from django.db import models


class Talkers(models.Model):
    answer = models.TextField()
    name = models.TextField()

    def __str__(self):
        return self.name
from django.db import models class Talkers(models.Model): answer = models.TextField() name = models.TextField() def __str__(self): return self.name

Let’s now add new paths to the list of routes:

...
path('remember', talkers_view.remember, name='remember'),
path('say', talkers_view.say, name='say'),
... path('remember', talkers_view.remember, name='remember'), path('say', talkers_view.say, name='say'),

New endpoints, /remember and /say, are ready.

Deploying a MySQL database and connecting to it

In real life, a database can be a part of the Kubernetes infrastructure or run outside of it. Outside of Kubernetes, you can deploy and maintain a database yourself or use a managed solution like Amazon RDS. For illustrative purposes, let’s deploy a MySQL database inside the Kubernetes cluster using the following basic StatefulSet:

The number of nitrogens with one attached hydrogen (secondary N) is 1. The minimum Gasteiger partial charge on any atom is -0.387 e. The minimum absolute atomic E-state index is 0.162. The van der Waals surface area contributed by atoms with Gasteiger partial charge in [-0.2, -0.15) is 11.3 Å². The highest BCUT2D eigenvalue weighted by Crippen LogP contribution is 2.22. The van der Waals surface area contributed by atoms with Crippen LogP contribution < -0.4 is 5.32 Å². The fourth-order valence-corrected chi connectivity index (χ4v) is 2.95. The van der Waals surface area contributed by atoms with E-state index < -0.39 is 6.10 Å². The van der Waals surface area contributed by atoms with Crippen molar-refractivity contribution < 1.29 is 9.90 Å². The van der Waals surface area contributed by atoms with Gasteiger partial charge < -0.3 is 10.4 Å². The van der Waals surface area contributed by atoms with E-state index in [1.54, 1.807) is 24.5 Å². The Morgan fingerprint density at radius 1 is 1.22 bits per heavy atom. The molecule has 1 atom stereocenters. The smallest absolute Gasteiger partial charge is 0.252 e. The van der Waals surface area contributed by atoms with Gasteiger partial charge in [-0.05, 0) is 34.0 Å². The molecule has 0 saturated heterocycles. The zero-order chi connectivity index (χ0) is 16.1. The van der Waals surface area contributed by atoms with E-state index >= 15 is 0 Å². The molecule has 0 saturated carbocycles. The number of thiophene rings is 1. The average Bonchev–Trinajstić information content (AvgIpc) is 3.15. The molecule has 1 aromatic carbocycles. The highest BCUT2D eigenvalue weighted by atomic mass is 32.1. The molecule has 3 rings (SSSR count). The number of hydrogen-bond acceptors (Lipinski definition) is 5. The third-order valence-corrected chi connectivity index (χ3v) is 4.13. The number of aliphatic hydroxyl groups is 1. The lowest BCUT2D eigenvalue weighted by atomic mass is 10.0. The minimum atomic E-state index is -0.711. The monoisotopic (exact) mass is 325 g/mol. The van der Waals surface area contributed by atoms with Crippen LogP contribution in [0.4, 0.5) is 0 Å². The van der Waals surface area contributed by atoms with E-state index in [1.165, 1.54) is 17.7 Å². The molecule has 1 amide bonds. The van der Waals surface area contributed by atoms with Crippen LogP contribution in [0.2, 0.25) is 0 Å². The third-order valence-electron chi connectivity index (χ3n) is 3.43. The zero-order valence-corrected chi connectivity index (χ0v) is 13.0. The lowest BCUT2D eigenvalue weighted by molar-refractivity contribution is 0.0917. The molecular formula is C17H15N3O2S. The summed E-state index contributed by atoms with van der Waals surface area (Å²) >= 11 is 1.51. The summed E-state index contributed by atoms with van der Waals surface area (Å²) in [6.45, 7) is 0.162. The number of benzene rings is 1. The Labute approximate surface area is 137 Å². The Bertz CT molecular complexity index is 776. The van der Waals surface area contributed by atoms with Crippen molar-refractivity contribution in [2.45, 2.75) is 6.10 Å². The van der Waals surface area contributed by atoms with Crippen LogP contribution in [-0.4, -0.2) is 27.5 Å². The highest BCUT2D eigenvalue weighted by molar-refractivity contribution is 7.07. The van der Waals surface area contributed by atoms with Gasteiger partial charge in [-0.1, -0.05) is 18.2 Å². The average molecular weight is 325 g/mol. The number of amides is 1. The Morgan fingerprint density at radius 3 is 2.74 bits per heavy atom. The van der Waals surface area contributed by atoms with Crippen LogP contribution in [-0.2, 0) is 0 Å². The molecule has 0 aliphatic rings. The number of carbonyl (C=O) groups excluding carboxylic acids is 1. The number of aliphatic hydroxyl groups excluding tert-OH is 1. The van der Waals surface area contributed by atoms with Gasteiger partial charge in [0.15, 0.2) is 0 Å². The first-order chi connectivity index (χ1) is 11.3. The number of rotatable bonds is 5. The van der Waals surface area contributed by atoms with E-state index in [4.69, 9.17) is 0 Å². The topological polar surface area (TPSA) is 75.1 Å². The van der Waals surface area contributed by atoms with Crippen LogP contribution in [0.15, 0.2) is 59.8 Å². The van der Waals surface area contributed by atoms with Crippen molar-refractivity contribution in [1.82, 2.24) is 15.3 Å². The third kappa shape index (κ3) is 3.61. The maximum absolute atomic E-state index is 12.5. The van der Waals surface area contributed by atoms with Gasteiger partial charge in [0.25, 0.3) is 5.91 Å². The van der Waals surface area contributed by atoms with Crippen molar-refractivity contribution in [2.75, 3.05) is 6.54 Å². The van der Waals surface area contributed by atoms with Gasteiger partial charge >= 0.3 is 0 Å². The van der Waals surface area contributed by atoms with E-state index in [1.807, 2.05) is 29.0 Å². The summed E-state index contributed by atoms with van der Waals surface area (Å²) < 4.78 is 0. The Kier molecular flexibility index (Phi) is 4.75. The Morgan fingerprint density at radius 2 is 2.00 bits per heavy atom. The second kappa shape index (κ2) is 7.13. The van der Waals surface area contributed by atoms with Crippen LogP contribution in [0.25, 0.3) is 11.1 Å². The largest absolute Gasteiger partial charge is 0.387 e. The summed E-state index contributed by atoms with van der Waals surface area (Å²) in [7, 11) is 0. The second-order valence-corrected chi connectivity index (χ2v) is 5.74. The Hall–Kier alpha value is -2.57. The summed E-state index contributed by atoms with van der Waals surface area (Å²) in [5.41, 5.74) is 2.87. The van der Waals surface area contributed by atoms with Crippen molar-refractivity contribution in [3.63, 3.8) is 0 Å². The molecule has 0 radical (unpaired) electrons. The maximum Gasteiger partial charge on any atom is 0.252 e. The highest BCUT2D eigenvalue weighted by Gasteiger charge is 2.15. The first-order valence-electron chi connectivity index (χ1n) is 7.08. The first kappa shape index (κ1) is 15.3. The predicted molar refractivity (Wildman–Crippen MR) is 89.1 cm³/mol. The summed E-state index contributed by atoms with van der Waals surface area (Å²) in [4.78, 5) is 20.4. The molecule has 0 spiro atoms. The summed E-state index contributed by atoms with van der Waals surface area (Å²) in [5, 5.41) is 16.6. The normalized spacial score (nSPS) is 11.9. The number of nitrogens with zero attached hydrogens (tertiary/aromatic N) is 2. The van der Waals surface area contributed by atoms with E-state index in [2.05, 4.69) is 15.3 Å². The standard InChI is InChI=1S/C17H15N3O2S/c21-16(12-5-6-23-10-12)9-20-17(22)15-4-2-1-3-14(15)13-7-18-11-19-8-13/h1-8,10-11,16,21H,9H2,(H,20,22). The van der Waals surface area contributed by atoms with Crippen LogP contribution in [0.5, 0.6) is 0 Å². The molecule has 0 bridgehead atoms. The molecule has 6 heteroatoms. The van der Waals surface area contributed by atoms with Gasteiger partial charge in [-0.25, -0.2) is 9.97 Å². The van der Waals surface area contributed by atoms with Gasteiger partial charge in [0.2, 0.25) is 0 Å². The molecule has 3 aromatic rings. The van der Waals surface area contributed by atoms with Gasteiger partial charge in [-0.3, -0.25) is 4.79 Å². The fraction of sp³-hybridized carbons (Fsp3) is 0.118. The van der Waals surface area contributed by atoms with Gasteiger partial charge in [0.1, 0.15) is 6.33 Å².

---
apiVersion: apps/v1
kind: StatefulSet
metadata:
  name: mysql
spec:
  serviceName: "mysql"
  selector:
    matchLabels:
      app: mysql
  template:
    metadata:
      labels:
        app: mysql
    spec:
      containers:
      - name: mysql
        image: mysql:5.7
        ports:
          - containerPort: 3306
        env:
          - name: MYSQL_DATABASE
            value: django
          - name: MYSQL_USER
            value: django
          - name: MYSQL_PASSWORD
            value: django
          - name: MYSQL_ROOT_PASSWORD
            value: django
  volumeClaimTemplates:
  - metadata:
      name: mysql-data
    spec:
      accessModes: ["ReadWriteOnce"]
      resources:
        requests:
          storage: "100Mi"
---
apiVersion: v1
kind: Service
metadata:
  name: mysql
spec:
  selector:
    app: mysql
  ports:
  - name: mysql
    port: 3306